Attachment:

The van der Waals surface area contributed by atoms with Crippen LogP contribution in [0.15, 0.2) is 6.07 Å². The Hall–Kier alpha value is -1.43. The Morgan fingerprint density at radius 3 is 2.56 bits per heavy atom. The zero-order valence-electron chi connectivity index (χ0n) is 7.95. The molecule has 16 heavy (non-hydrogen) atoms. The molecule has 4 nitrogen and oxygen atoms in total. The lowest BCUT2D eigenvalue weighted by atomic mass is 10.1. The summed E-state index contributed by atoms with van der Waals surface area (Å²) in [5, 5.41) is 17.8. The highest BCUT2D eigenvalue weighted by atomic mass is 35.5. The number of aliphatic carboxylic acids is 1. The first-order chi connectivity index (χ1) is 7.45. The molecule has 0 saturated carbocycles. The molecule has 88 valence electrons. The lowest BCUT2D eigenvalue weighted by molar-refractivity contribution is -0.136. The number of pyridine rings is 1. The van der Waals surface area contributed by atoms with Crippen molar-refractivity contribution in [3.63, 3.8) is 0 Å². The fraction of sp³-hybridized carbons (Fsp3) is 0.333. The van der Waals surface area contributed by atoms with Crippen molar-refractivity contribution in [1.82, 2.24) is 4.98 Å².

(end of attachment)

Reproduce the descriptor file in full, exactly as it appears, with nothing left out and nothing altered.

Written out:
The van der Waals surface area contributed by atoms with Crippen LogP contribution in [0.15, 0.2) is 6.07 Å². The Hall–Kier alpha value is -1.43. The Morgan fingerprint density at radius 3 is 2.56 bits per heavy atom. The zero-order valence-electron chi connectivity index (χ0n) is 7.95. The molecule has 16 heavy (non-hydrogen) atoms. The molecule has 4 nitrogen and oxygen atoms in total. The lowest BCUT2D eigenvalue weighted by atomic mass is 10.1. The summed E-state index contributed by atoms with van der Waals surface area (Å²) in [5, 5.41) is 17.8. The highest BCUT2D eigenvalue weighted by atomic mass is 35.5. The number of aliphatic carboxylic acids is 1. The first-order chi connectivity index (χ1) is 7.45. The molecule has 0 saturated carbocycles. The molecule has 88 valence electrons. The lowest BCUT2D eigenvalue weighted by molar-refractivity contribution is -0.136. The number of pyridine rings is 1. The van der Waals surface area contributed by atoms with Crippen molar-refractivity contribution in [3.63, 3.8) is 0 Å². The fraction of sp³-hybridized carbons (Fsp3) is 0.333. The van der Waals surface area contributed by atoms with Crippen molar-refractivity contribution in [1.82, 2.24) is 4.98 Å².